Some people may believe that sexual harassment, although inappropriate, is ultimately harmless and does not have a long term impact on the victim. However, the reality is that sexual harassment can be dangerous for mental health and even have physical effects as well. Victims of sexual harassment may be suffering silently while the other person involved has no idea of the damage that their behavior has caused.
It is important for companies and institutions to have very strict and effective policies regarding sexual harassment because it can affect people long after the event has taken place. Researchers have found that people who experience sexual harassment at work are more likely to develop severe depression symptoms. People who experience sexual harassment by clients or customers also have a higher risk of developing depression.
With the recent avalanche of sexual harassment allegations against celebrities and powerful people including producer Harvey Weinstein, it is more important than ever for people to be conscious of inappropriate behavior. Through hearing the stories of the many women that have been victims of sexual harassment, we’ve learned more about the devastating impact that it can have on person’s life. Understanding the effects of sexual harassment will hopefully motivate people to speak out when they see something happening in their own workplace or any other situation.
Mental Illnesses Associated with Harrasment
People who experience sexual harassment repeatedly and have no outlet to talk about or remedy the situation are the ones who are affected most deeply. People who deal with serious sexual harassment issues can develop symptoms of disorders such as depression, anxiety and even PTSD or post-traumatic stress disorder. Harassment can be especially dangerous for people who have pre-existing mental health disorders that may be triggered or exacerbated by inappropriate behavior.
Sexual harassment can trigger new symptoms of mental health issues in an individual or cause conditions to recur that had already been resolved or controlled through treatment. Experiencing harassment early in your career can put someone at an even higher risk for suffering from long-term depression symptoms. It may cause issues of low self-esteem, anxiety and lead to many of the dangers associated with depression such as self-harm or suicidal thoughts.
Those who experience more than just verbal harassment and are involved in some type of sexual assault can develop symptoms of PTSD. In fact, 90 percent of women who experience sexual violence exhibit symptoms of acute stress in the immediate aftermath of the assault. The symptoms can dissipate over time with proper support but for those without that support system they can start to show symptoms of PTSD.
Why Sexual Harassment is so Harmful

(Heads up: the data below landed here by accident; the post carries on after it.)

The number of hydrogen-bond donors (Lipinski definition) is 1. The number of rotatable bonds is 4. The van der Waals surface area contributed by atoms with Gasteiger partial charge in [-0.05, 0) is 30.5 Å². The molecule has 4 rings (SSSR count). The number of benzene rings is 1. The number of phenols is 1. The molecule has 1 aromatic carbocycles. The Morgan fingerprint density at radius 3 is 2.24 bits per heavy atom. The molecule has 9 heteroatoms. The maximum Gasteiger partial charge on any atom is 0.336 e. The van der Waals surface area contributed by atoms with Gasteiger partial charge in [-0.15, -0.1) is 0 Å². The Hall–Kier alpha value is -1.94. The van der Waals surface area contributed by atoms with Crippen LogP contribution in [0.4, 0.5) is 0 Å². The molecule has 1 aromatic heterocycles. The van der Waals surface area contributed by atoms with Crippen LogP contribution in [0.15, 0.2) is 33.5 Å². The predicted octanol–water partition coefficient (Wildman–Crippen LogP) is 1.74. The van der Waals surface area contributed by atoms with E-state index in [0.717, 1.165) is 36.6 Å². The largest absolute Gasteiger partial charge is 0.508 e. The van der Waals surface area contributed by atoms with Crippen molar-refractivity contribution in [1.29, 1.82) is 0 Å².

It is clear why sexual violence or assault may lead to high stress symptoms but some people may wonder how an inappropriate comment or action may harm mental health. When someone experiences it, depending on the individual, they may register the event as a trauma. Victims who are vulnerable to certain mental health problems may not process the event as easily as others and end up being traumatized.
When a victim is harassed and does not know how to deal with the situation their body starts to become overwhelmed. They may be unaware that their body has registered the experience as a trauma and is unable to process the stress. Without help, victims can even start have physical symptoms in the aftermath including muscle aches, headaches or even high blood pressure.
Sexual harassment can cause someone to enter a state of shock or denial which can ultimately evolve into depression. Even for those who recognize that they are in a stressful state of mind may struggle to combat their symptoms of depression or anxiety as they start to develop. The harassment is more than just a negative experience, it is a high stress event that affects the body and the brain immediately.
When someone is harassed in their workplace, having to return to work following the event on a regular basis can lead to continued stress and anxiety. Many people even experience panic attacks because of their workplace environment not dealing with it. Victims also feel guilt and shame that can have devastating effects on their self-esteem and sense of self-worth as a professional.
Victims are faced with a multitude of negative emotions including embarrassment, fear of others finding out and questioning their ability as an employee. It is important for everyone in the workplace to be aware of sexual harassment and not allow their fellow employee to suffer in silence. If you notice harassment is taking place and the victim is too afraid to speak out, do your part by talking to management or HR about the situation.
If you or one of your co-workers is the victim, talk to a supervisor, manager or even contact the Department of Fair Employment and Housing to address the problem right away.